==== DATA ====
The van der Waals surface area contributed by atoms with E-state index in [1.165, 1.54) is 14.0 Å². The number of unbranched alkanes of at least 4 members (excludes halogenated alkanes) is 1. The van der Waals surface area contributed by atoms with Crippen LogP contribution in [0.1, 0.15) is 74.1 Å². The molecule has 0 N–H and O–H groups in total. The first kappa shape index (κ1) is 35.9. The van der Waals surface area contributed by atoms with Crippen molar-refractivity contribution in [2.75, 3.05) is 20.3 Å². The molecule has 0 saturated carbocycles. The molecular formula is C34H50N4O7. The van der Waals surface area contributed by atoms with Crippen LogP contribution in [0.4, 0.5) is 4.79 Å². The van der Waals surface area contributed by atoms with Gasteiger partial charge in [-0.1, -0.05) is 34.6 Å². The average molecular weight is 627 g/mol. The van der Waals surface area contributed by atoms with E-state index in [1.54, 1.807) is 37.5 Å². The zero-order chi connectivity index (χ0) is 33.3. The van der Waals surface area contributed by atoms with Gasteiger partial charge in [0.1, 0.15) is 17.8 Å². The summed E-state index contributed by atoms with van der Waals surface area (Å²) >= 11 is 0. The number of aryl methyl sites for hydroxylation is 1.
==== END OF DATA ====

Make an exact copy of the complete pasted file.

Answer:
The van der Waals surface area contributed by atoms with E-state index in [1.165, 1.54) is 14.0 Å². The number of unbranched alkanes of at least 4 members (excludes halogenated alkanes) is 1. The van der Waals surface area contributed by atoms with Crippen LogP contribution in [0.1, 0.15) is 74.1 Å². The molecule has 0 N–H and O–H groups in total. The first kappa shape index (κ1) is 35.9. The van der Waals surface area contributed by atoms with Crippen molar-refractivity contribution in [2.75, 3.05) is 20.3 Å². The molecule has 0 saturated carbocycles. The molecular formula is C34H50N4O7. The van der Waals surface area contributed by atoms with Crippen LogP contribution in [0.4, 0.5) is 4.79 Å². The van der Waals surface area contributed by atoms with Gasteiger partial charge in [-0.1, -0.05) is 34.6 Å². The average molecular weight is 627 g/mol. The van der Waals surface area contributed by atoms with E-state index in [1.54, 1.807) is 37.5 Å². The zero-order chi connectivity index (χ0) is 33.3. The van der Waals surface area contributed by atoms with Gasteiger partial charge in [0.1, 0.15) is 17.8 Å². The summed E-state index contributed by atoms with van der Waals surface area (Å²) >= 11 is 0. The number of aryl methyl sites for hydroxylation is 1.